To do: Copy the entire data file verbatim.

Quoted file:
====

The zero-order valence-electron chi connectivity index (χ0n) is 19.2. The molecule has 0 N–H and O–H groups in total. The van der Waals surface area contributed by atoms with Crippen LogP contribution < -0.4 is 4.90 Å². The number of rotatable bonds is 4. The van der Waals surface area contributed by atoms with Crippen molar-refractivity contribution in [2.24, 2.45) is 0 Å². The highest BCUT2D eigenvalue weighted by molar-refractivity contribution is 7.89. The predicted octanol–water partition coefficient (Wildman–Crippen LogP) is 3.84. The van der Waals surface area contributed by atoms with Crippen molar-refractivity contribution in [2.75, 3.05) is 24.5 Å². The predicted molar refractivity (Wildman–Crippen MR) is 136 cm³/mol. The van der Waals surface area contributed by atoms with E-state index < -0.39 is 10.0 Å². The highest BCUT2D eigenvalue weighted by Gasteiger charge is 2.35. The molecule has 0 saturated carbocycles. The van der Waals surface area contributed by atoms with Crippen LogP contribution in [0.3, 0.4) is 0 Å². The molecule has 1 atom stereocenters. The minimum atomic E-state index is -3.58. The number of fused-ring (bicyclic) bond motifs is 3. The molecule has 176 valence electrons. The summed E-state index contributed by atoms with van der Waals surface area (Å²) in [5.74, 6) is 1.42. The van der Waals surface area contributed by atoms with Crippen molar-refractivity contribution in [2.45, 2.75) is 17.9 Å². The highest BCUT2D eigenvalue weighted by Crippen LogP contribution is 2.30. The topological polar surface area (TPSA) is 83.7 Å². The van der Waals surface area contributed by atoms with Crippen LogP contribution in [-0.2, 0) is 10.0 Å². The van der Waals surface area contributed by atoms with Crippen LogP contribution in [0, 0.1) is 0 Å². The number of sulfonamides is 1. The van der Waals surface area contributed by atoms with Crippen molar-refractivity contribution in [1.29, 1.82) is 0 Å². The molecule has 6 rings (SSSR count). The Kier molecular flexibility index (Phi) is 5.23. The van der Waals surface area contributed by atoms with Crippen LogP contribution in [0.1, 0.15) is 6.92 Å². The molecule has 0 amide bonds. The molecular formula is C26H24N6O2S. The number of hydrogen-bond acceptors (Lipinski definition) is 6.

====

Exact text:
The zero-order valence-electron chi connectivity index (χ0n) is 19.2. The molecule has 0 N–H and O–H groups in total. The van der Waals surface area contributed by atoms with Crippen LogP contribution < -0.4 is 4.90 Å². The number of rotatable bonds is 4. The van der Waals surface area contributed by atoms with Crippen molar-refractivity contribution in [2.24, 2.45) is 0 Å². The highest BCUT2D eigenvalue weighted by molar-refractivity contribution is 7.89. The predicted octanol–water partition coefficient (Wildman–Crippen LogP) is 3.84. The van der Waals surface area contributed by atoms with Crippen molar-refractivity contribution in [2.75, 3.05) is 24.5 Å². The predicted molar refractivity (Wildman–Crippen MR) is 136 cm³/mol. The van der Waals surface area contributed by atoms with E-state index < -0.39 is 10.0 Å². The highest BCUT2D eigenvalue weighted by Gasteiger charge is 2.35. The molecule has 0 saturated carbocycles. The van der Waals surface area contributed by atoms with Crippen LogP contribution in [0.3, 0.4) is 0 Å². The molecule has 1 atom stereocenters. The minimum atomic E-state index is -3.58. The number of fused-ring (bicyclic) bond motifs is 3. The molecule has 176 valence electrons. The summed E-state index contributed by atoms with van der Waals surface area (Å²) in [5.74, 6) is 1.42. The van der Waals surface area contributed by atoms with Crippen molar-refractivity contribution in [2.45, 2.75) is 17.9 Å². The highest BCUT2D eigenvalue weighted by Crippen LogP contribution is 2.30. The topological polar surface area (TPSA) is 83.7 Å². The van der Waals surface area contributed by atoms with Crippen LogP contribution in [-0.2, 0) is 10.0 Å². The van der Waals surface area contributed by atoms with Crippen LogP contribution in [0, 0.1) is 0 Å². The number of sulfonamides is 1. The van der Waals surface area contributed by atoms with Crippen molar-refractivity contribution in [1.29, 1.82) is 0 Å². The molecule has 6 rings (SSSR count). The Kier molecular flexibility index (Phi) is 5.23. The van der Waals surface area contributed by atoms with Crippen LogP contribution in [0.1, 0.15) is 6.92 Å². The molecule has 0 amide bonds. The molecular formula is C26H24N6O2S. The number of hydrogen-bond acceptors (Lipinski definition) is 6.